Qantas will be hit by more strike action this long weekend as families head interstate and football fans converge on grand finals.
The Transport Workers Union (TWU) says members will stop work at all major Australian airports for one hour at 8am on Friday.
Qantas says the strike will disrupt the travel plans of thousands of passengers including those flying to Melbourne for the AFL grand finals, New Zealanders headed to Sydney for the NRL grand final and families travelling for the school holidays.
The airline will provide additional flights and increased capacity out of Auckland to cater for those travelling to the NRL grand final between New Zealand and Manly on Sunday.
"Due to the size of demand, we are excited to provide additional seats to cater for fans," said Qantas acting regional general manager New Zealand and Pacific Islands, Shirley Field.
Friday's strike by 3800 staff is part of an ongoing campaign of protected industrial action by baggage handlers and ground staff over pay and conditions.
The one hour stoppage was called to update members on negotiations with Qantas and recommend further action, the TWU said in a statement, accusing airline management of "a deliberate war of attrition".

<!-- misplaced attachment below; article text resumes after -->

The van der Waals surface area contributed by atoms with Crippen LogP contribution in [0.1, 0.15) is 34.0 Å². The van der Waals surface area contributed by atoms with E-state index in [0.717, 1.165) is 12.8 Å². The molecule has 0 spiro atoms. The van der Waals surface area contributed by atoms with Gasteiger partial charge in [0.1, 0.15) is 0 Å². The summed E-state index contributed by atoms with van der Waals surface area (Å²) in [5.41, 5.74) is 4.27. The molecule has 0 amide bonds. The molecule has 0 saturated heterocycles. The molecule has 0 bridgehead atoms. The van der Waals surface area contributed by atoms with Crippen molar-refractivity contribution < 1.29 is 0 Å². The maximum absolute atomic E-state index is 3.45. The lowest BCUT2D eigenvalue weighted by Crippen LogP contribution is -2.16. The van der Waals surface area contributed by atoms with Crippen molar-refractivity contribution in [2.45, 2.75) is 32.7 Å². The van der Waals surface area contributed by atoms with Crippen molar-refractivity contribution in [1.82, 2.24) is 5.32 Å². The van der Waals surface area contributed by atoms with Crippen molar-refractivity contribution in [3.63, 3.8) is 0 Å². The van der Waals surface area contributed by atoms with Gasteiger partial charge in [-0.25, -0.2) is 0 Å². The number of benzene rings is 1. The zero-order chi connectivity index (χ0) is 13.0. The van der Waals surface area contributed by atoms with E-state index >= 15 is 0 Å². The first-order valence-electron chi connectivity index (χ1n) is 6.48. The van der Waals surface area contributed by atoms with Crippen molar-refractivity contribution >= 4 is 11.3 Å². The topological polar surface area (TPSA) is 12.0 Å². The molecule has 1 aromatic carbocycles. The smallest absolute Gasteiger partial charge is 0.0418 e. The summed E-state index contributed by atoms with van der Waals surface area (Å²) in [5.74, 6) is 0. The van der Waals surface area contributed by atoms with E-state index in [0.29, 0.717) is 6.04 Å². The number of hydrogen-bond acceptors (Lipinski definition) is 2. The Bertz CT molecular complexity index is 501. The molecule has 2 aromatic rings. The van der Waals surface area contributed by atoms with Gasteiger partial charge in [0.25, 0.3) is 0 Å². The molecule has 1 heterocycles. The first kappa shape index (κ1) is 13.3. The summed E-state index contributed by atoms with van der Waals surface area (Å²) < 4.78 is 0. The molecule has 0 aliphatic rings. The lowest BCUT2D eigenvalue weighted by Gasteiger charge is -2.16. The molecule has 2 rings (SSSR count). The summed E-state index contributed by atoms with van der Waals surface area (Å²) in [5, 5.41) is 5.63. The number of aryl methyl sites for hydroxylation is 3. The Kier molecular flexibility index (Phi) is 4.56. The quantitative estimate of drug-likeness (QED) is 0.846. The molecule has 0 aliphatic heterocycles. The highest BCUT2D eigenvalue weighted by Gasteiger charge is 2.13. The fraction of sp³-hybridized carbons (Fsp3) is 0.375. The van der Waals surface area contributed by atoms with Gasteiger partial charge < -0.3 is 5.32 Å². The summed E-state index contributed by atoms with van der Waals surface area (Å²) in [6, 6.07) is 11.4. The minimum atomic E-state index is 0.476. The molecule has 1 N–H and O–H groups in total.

But Qantas said the TWU was holding passengers to ransom and trying to maximise disruption and argues its claim for a 15 per cent pay increase over the next three years is unsustainable.
Qantas spokeswoman Oliva Wirth said Qantas engineers will also strike for one hour in Sydney on Tuesday afternoon and in Melbourne on Friday, causing expected delays for "several thousand" passengers.
Meanwhile, international air travellers will face delays at Australian airports this week and next as customs officers take industrial action amid a standoff over pay and conditions.
The protected action this week will affect passengers at international terminals on Tuesday at Sydney, Melbourne, Brisbane, Perth, Adelaide and Cairns.
Sydney's international airport will also be affected on Thursday and Saturday, along with Cairns airport.
The action comes after a stalemate in negotiations on a new enterprise agreement with Australian Customs and Border Protection. The previous agreement expired at the end of June.